Plant tags have a way of accumulating like laundry, Japanese beetles and chin hair. All must be dealt with, but I’d rather deal with the tag thing. Winter is the time of year I attempt to organize the chaos I created indoors while creating last year’s garden. There’s nothing else garden-related to do besides organize and dream of the plethora of plants that will find their way into the garden. They will inevitably come with more tags which I’ll deal with next year. So for now, I’m working on plant tags from 2019. It’s during the growing season that these end up everywhere. My workbench, coat pockets, kitchen countertop, bathroom vanity. You name it, it probably has a tag on it.
For the longest time, before I finally decided to corral the plant tags into some kind of order, they simply ended up in a large envelope. No dates on them, no location in the garden. Nada. Just dirty tags. I don’t even clean them up so when I do handle them years down the road, they’re still dropping dirt from some plant bought who knows when. It wasn’t until I read something in a garden tips section of a gardening magazine, it may have been Fine Gardening or Chicagoland Gardening, that I thought I’d finally make sense of everything in a way that jived with my personality. Organized chaos.
Some gardeners keep meticulous spreadsheets of everything they plant (I only do this for the veggie garden), when they plant it, it’s mature height and width, color, bloom period. You get the picture. Well, I’m not that girl. Sometimes I wish I was, but it ain’t happening. It was heartening to read that another gardener was plant tag challenged and that there was hope for me yet. All I needed were some freezer bags. Who knew plastic would be the answer?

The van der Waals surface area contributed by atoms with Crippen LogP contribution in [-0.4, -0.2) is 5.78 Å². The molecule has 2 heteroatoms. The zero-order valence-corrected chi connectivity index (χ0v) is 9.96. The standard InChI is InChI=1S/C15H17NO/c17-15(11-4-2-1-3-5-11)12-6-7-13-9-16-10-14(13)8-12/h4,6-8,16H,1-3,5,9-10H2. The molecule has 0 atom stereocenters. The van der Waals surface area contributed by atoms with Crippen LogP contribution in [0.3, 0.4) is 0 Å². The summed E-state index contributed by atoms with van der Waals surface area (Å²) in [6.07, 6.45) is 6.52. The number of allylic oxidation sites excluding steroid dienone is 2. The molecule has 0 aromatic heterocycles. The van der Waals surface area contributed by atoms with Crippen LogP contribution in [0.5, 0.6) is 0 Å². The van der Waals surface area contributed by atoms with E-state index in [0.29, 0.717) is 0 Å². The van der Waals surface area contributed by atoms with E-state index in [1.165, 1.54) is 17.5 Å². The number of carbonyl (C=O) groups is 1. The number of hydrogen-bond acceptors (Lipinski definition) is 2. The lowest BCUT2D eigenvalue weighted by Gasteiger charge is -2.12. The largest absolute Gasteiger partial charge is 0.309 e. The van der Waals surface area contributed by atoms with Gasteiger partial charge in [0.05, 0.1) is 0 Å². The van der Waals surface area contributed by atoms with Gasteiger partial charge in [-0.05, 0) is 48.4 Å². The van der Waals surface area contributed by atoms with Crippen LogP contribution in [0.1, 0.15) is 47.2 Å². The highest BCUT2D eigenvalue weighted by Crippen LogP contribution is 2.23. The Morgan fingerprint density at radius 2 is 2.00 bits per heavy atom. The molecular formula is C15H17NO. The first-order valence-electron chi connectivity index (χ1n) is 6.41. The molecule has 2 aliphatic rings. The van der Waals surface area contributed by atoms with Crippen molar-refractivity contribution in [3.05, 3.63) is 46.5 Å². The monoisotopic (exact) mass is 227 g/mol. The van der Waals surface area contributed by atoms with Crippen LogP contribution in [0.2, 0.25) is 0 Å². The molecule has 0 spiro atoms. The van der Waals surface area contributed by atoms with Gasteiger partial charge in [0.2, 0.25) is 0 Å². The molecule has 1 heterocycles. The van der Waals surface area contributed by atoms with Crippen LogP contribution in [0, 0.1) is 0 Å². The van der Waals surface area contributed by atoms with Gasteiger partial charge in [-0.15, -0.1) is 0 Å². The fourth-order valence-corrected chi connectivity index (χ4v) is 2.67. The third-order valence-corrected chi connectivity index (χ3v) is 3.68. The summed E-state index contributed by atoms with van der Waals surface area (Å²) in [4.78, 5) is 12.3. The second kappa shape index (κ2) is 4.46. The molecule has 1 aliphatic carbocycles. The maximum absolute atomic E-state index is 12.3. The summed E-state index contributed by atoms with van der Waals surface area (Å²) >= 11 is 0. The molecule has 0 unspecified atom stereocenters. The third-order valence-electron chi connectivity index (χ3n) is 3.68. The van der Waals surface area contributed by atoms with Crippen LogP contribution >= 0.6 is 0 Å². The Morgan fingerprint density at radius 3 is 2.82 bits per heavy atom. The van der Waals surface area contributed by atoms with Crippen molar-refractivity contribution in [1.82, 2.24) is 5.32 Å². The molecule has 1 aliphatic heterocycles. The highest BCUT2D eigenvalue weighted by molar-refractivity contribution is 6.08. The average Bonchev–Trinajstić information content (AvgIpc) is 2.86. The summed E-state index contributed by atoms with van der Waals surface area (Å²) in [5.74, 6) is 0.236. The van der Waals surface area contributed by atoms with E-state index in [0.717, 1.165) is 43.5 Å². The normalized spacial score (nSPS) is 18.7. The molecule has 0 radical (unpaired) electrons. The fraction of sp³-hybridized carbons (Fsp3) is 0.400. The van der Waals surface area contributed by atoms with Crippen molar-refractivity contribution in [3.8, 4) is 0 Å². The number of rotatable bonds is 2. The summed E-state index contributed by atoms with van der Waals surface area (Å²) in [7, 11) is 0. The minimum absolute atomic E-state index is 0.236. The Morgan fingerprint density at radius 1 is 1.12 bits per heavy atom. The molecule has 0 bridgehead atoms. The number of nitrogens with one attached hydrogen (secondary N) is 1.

Freezer bags work best because they’re a bit stronger than your basic sandwich bag and the size accommodates larger plant tags like the ones that come with Proven Winners and First Editions plants. Because I have a relatively small garden, I identify each garden by it’s defining characteristic, like a tree or its proximity to one of the gates if there is no tree in the area, and make that the label for the bag.
This way, when I pick up a plant, I simply write on the tag with a Sharpie the year I planted it and put the tag in the corresponding garden bag. The hardest part was sifting through all the tags. I came across tags whose plants were long gone, others I simply couldn’t remember ever planting. I asked “Where did I put that?” or, my favorite, “When did that die?” often. Oh well. It’s humbling to discover just how many have met their demise in my garden. Keep in mind, this bag o’tags had over a decade worth of plant tags in it. Casualties were inevitable.
The new plant tags will start accumulating soon. Spring can’t come fast enough. But when it does, the garden beds will be busting as will all the plant tag bags full of hope and a bit of dirt. And I’ll be slightly more organized…for now.
That’s been on my todo list for a few years now. I might have to check out this method, maybe punch a hole and stick in a binder. This will be the year (maybe).
Heather Blackmore says
The binder is a good idea. I’ve seen gardeners punch holes in them
and add them to metal rings too.